For the past several months, Reno Friends have been holding a Quakerism 101 class, to learn more about Quaker faith and practice. Some of the first questions to surface were about the Quakers testimonies: What are the testimonies, who wrote them, and why do they matter?
To understand the testimonies, it helps to remember that Quakerism emerged in 17th-century England among devout people who wanted to understand God in their own way, rather than through creeds and liturgies laid down by priests or ministers interpreting God’s word.
Here is what George Fox, one of the Quaker founders, said about finding God: “My desire after the Lord grew stronger, and zeal in the pure knowledge of God, and of Christ alone, without the help of any man, book or writing. For though I read the Scriptures that spoke of Christ and of God, yet I knew him not, but by revelation, as He who hath the key did open, and as the Father of Life drew me to His Son by His Spirit. Then the Lord gently led me along, and let me see His love, which was endless and eternal….”
As Quakerism developed, what emerged were the testimonies, the truths and insights that Quakers have learned through their own spiritual experience over 350 years, seasoned into general acceptance by many Quaker Meetings.
The Pacific Yearly Meeting’s guide Faith and Practice says this about our testimonies: “Testimonies are expressions of lives turned toward the Light, outward expressions that reflect the inward experience of divine guidance.” Quakers use the term “testimonies” because each person’s experience and life illuminate different aspects of these commonly held truths.
The Quaker testimonies were one of the first things I learned about when I became a Quaker as a young adult, and I quickly discovered that they were a helpful spiritual guide. Because of their experiential foundation, the testimonies are varied and dynamic – not every Quaker Meeting upholds the same set of testimonies. The most common testimonies spell out the acronym SPICE – Simplicity, Peace, Integrity, Community and Equality. Some Meetings include other testimonies such as Unity, Stewardship, Civic and Social Responsibility, or Harmony with Creation. The testimonies for Reno Friends Meeting are those articulated by the Pacific Yearly Meeting, our parent Quaker organization, and can be explored in the Testimony section of PYM’s Faith and Practice.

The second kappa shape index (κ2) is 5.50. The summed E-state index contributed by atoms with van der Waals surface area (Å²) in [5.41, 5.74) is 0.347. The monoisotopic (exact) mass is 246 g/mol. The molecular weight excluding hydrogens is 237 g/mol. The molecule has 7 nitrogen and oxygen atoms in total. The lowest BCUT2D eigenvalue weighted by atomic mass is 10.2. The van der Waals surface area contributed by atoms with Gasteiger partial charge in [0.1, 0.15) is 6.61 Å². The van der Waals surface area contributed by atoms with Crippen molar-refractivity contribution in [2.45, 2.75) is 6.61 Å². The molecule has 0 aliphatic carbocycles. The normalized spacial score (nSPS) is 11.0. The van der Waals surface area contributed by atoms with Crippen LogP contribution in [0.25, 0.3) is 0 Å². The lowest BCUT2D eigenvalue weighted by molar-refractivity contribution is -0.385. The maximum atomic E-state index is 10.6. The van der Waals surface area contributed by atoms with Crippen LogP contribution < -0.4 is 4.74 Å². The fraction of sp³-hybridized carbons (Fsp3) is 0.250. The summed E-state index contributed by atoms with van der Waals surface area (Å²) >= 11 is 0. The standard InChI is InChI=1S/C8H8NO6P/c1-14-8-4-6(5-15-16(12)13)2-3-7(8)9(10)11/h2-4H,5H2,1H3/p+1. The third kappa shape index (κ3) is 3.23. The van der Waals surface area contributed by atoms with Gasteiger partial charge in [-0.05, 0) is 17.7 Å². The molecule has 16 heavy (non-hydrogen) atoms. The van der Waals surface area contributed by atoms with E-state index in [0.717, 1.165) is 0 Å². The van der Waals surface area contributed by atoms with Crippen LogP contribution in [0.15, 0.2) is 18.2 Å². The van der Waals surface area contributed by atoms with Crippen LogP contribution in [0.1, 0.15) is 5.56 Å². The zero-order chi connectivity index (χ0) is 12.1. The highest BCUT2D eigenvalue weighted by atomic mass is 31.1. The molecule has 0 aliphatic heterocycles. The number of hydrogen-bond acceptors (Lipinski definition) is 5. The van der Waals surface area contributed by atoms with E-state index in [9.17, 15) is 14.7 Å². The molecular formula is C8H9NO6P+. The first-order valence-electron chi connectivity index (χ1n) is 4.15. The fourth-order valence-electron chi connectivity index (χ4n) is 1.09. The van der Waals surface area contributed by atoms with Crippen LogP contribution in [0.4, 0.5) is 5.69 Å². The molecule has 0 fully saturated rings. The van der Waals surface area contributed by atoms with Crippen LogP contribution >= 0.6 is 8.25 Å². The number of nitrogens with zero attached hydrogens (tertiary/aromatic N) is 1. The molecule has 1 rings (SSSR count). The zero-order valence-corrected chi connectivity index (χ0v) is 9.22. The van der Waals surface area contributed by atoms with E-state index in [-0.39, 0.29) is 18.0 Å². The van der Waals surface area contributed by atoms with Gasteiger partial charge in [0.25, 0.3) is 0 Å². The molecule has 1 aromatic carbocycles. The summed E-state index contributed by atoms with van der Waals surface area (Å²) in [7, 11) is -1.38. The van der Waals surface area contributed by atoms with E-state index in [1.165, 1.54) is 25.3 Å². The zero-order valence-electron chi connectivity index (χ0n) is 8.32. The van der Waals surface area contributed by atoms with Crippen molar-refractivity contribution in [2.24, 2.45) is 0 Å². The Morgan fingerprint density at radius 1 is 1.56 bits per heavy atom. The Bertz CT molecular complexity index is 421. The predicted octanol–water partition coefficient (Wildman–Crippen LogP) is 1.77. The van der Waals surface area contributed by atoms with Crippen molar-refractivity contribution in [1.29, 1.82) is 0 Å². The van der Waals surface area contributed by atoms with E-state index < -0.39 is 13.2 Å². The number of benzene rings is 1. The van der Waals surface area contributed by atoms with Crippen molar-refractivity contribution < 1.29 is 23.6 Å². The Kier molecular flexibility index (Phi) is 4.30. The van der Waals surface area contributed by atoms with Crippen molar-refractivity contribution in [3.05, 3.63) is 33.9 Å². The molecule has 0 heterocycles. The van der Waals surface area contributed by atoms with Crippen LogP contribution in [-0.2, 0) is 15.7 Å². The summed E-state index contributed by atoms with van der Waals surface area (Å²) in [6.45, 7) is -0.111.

In our discussion of the testimonies, Reno Friends have found a range of understanding and experience in our small Meeting – and a host of questions for the testimonies: How can we live a more meaningful life? Does it take courage or just clear thinking to speak with integrity? How does our need for control and security complicate our lives? How can we treat others equally in a world full of personal differences and civil inequities? And, how might we confront the violence endemic in our society?
As Quaker Clarence E. Pickett said: “We who are members of the Society of Friends have little to fall back on except as our experience with truth. We cannot resort to ritual or creed or ecclesiastical decisions for guidance. We must find our way by seeing the hand of God at work in the weaving of the fabric of daily life.”
Wendy Swallow, Blog Editor, Reno Friends Meeting
The opinions expressed above are not necessarily those of Reno Friends Meeting.